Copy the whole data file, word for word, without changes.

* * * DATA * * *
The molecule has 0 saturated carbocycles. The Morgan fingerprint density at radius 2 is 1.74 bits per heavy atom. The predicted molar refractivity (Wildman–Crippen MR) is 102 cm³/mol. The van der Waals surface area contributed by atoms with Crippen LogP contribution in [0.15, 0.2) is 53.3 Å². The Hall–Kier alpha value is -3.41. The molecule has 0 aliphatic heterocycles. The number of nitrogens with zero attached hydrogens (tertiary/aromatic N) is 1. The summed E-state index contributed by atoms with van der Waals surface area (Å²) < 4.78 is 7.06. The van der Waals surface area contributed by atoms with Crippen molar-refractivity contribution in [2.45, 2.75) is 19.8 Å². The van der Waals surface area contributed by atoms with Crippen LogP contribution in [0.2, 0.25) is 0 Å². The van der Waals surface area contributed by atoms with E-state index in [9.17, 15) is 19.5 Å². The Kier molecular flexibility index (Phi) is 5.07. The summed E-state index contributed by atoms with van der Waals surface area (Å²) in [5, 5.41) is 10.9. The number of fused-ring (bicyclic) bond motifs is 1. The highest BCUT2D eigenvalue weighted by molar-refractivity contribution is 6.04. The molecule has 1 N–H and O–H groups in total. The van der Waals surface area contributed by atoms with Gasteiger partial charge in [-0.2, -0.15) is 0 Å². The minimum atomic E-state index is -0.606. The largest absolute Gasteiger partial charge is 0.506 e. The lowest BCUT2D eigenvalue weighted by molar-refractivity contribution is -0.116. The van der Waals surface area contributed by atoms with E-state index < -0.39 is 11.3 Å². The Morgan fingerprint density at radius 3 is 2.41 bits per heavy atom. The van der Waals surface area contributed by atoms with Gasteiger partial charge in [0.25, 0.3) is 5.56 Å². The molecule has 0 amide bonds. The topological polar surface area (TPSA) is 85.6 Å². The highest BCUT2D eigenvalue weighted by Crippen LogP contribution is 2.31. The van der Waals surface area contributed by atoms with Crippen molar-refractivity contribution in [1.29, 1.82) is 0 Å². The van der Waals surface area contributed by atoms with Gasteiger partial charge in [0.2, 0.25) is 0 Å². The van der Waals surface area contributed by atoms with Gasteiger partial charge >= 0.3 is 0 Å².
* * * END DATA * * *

The molecule has 0 saturated carbocycles. The Morgan fingerprint density at radius 2 is 1.74 bits per heavy atom. The predicted molar refractivity (Wildman–Crippen MR) is 102 cm³/mol. The van der Waals surface area contributed by atoms with Crippen LogP contribution in [0.15, 0.2) is 53.3 Å². The Hall–Kier alpha value is -3.41. The molecule has 0 aliphatic heterocycles. The number of nitrogens with zero attached hydrogens (tertiary/aromatic N) is 1. The summed E-state index contributed by atoms with van der Waals surface area (Å²) < 4.78 is 7.06. The van der Waals surface area contributed by atoms with Crippen molar-refractivity contribution in [2.45, 2.75) is 19.8 Å². The van der Waals surface area contributed by atoms with Crippen LogP contribution in [0.2, 0.25) is 0 Å². The van der Waals surface area contributed by atoms with E-state index in [9.17, 15) is 19.5 Å². The Kier molecular flexibility index (Phi) is 5.07. The summed E-state index contributed by atoms with van der Waals surface area (Å²) in [5, 5.41) is 10.9. The number of fused-ring (bicyclic) bond motifs is 1. The highest BCUT2D eigenvalue weighted by molar-refractivity contribution is 6.04. The molecule has 1 N–H and O–H groups in total. The van der Waals surface area contributed by atoms with Gasteiger partial charge in [-0.2, -0.15) is 0 Å². The minimum atomic E-state index is -0.606. The largest absolute Gasteiger partial charge is 0.506 e. The lowest BCUT2D eigenvalue weighted by molar-refractivity contribution is -0.116. The van der Waals surface area contributed by atoms with E-state index < -0.39 is 11.3 Å². The Morgan fingerprint density at radius 3 is 2.41 bits per heavy atom. The van der Waals surface area contributed by atoms with Gasteiger partial charge in [0.25, 0.3) is 5.56 Å². The molecule has 0 amide bonds. The topological polar surface area (TPSA) is 85.6 Å². The highest BCUT2D eigenvalue weighted by Crippen LogP contribution is 2.31. The van der Waals surface area contributed by atoms with Crippen molar-refractivity contribution in [1.29, 1.82) is 0 Å². The van der Waals surface area contributed by atoms with Gasteiger partial charge in [0.2, 0.25) is 0 Å². The van der Waals surface area contributed by atoms with Gasteiger partial charge >= 0.3 is 0 Å².